Dear Pundita, I caught Bob Woodruff's interview for ABC with the North Korean official who told him that North Korea had nukes. If not for your warnings [in earlier Pundita posts] it wouldn't have occurred to me that granting the interview to ABC was directly tied to Roh's visit with Bush. It was patently obvious but only if you're aware that Kim Jong-il is playing China, South Korea and Japan against each other.
The US saw the six party talks as a means to pressure DPRK into giving up their nuclear weapons program. North Korea saw the talks as the perfect way to stir the pot. If the US State department had practiced some CSR [common sense reasoning] as you call it, they might have realized the North Koreans were taking their neighbors into account, as the US wanted, but not the way the US intended.
Jim in Duluth"
Well sure. Imagine yourself on the other side of the world and in Kim's position, then look at the Six Party Talks. Before the talks were suggested North Korea was just a beggar in relation to Japan, South Korea, and China. But the talks gave Kim an opportunity to force emperors to bow and scrape to a beggar, and he went for it.
However comma the need to practice CSR cuts both ways. For all the time Kim and his generals spend on the Internet and schmoozing with Chinese military brass, they are still looking at Washington from the viewpoint of the Madeline Albright days.
Kim should have asked himself, "Now if I were a very smart president of the world's lone superpower nation and running a global war, how would I view a despotic nuclear weapons proliferator who's trying to build a nuke weapon delivery system that threatens Hawaii, California and Japan?"
If you were listening to the John Batchelor show on Friday night, or if you closely study a map of the world, you wouldn't have to practice CSR. You'd know the answer--provided you also know about the connection between Tehran and Pyongyang, which John has been reporting on for years.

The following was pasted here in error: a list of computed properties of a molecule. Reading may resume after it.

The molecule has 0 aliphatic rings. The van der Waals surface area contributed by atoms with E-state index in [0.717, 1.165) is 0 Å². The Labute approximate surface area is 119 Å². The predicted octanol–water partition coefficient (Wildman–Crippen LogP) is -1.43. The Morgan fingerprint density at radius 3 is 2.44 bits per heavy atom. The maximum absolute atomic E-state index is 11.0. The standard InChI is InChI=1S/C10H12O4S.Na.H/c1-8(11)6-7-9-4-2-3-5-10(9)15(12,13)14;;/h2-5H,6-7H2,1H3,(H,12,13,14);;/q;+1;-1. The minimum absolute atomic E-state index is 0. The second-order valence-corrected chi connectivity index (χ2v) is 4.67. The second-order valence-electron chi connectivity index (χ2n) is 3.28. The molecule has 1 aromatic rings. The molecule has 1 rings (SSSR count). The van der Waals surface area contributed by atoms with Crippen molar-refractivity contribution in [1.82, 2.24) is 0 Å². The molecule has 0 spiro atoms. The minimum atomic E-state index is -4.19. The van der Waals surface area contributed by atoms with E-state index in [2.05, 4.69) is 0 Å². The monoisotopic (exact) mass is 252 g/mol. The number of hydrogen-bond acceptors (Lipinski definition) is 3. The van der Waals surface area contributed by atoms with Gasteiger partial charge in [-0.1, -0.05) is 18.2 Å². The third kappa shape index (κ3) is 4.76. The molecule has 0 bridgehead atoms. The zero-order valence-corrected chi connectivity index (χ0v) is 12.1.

Kim Jong-il would say that the official didn't mention anything to ABC about a delivery system; only the weapons. But once two despotic governments set up a three ring circus with nuclear weapons in the main ring, they should realize they've got a captive audience.
From Kim's view, I can understand why he got deeply involved with Tehran. Aside from their common enemy (the US) and the hard currency that the nuke technology exchanges provided, it was a way of asserting North Korean power -- telling the big boys in the region that Pyongyang had friends outside the region.
However, the circus got underway when the EU Three (Britain, France, Germany) began negotiating with Tehran about their nuclear weapons program. Tehran, under pressure, began dropping big hints about their efforts to build a nuke delivery system. These included film footage of missiles paraded through the streets of Tehran. The missiles had "Israel" painted on them; that was clearly visible to the camera. But when shared with Pyongyang they would have "Japan" and "California" painted on them.
To boil it down, the Japanese have a right to defend themselves from the clear threat of a nuclear attack from Pyongyang. And because the US can't cover all bases, Kim's coyness is running us out of options.
As to how long it would take Japan to arm with nukes--fifteen minutes, if the nukes and delivery systems came gift wrapped. We wouldn't want to do that and certainly Japan doesn't want to be a nuclear weapons power. But the US and Japan cannot spend an eternity munching popcorn at the circus.
As for Israel, they know Tehran is trying to provoke them into a war; as I write these words Tehran is probably ordering Hamas or Hezbollah or one of those front mobs to lob more shells into Israel. This provocation has been going on for several weeks now.
The Israeli military has decided for the nonce to play it according to CENTCOM's advice. They are taking it on the chin, not rising to the bait. But this shelling can't go on forever for Israel, which puts tremendous pressure on the Bush administration to find a path to progress in dealing with Tehran and Pyongyang's nuclear weapons.
I add for your edification that Tehran and Pyongyang coordinate how they practice their idea of nuclear brinkmanship, which has created the circus. It revolves around one trick. They attach a long string to a piece of cheese, then just as the negotiators reach for the cheese they yank on the string.